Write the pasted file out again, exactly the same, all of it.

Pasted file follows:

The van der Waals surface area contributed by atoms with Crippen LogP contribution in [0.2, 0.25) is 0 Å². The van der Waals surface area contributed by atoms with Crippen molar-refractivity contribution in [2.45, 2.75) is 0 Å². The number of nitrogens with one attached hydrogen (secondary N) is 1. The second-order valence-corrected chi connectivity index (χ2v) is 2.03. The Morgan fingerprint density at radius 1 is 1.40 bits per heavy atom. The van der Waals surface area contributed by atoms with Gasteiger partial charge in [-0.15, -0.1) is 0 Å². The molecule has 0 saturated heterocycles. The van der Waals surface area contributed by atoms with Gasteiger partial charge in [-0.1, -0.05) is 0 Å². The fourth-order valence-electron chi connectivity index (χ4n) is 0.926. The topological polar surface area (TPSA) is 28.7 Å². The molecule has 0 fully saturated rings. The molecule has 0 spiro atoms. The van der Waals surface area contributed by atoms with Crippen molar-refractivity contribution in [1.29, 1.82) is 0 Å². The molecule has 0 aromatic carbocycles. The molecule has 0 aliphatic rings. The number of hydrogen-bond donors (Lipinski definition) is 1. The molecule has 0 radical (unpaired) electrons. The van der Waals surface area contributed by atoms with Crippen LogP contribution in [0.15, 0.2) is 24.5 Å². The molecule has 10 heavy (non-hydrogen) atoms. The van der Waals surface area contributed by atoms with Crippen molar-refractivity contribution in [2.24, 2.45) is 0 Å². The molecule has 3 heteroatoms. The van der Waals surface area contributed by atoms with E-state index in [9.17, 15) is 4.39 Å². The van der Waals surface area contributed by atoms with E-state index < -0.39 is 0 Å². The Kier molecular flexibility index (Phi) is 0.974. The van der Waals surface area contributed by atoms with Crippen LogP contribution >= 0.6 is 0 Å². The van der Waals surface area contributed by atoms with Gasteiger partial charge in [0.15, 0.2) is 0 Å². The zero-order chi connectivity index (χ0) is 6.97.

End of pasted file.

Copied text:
The van der Waals surface area contributed by atoms with Crippen LogP contribution in [0.2, 0.25) is 0 Å². The van der Waals surface area contributed by atoms with Crippen molar-refractivity contribution in [2.45, 2.75) is 0 Å². The number of nitrogens with one attached hydrogen (secondary N) is 1. The second-order valence-corrected chi connectivity index (χ2v) is 2.03. The Morgan fingerprint density at radius 1 is 1.40 bits per heavy atom. The van der Waals surface area contributed by atoms with Gasteiger partial charge in [-0.15, -0.1) is 0 Å². The molecule has 0 saturated heterocycles. The van der Waals surface area contributed by atoms with Gasteiger partial charge in [-0.1, -0.05) is 0 Å². The fourth-order valence-electron chi connectivity index (χ4n) is 0.926. The topological polar surface area (TPSA) is 28.7 Å². The molecule has 0 fully saturated rings. The molecule has 0 spiro atoms. The van der Waals surface area contributed by atoms with Crippen molar-refractivity contribution in [1.29, 1.82) is 0 Å². The molecule has 0 aromatic carbocycles. The molecule has 0 aliphatic rings. The number of hydrogen-bond donors (Lipinski definition) is 1. The molecule has 0 radical (unpaired) electrons. The van der Waals surface area contributed by atoms with Crippen LogP contribution in [0.15, 0.2) is 24.5 Å². The molecule has 10 heavy (non-hydrogen) atoms. The van der Waals surface area contributed by atoms with Crippen molar-refractivity contribution in [2.24, 2.45) is 0 Å². The molecule has 3 heteroatoms. The van der Waals surface area contributed by atoms with E-state index in [9.17, 15) is 4.39 Å². The van der Waals surface area contributed by atoms with E-state index < -0.39 is 0 Å². The Kier molecular flexibility index (Phi) is 0.974. The van der Waals surface area contributed by atoms with Crippen LogP contribution >= 0.6 is 0 Å². The van der Waals surface area contributed by atoms with Gasteiger partial charge in [0.15, 0.2) is 0 Å². The zero-order chi connectivity index (χ0) is 6.97.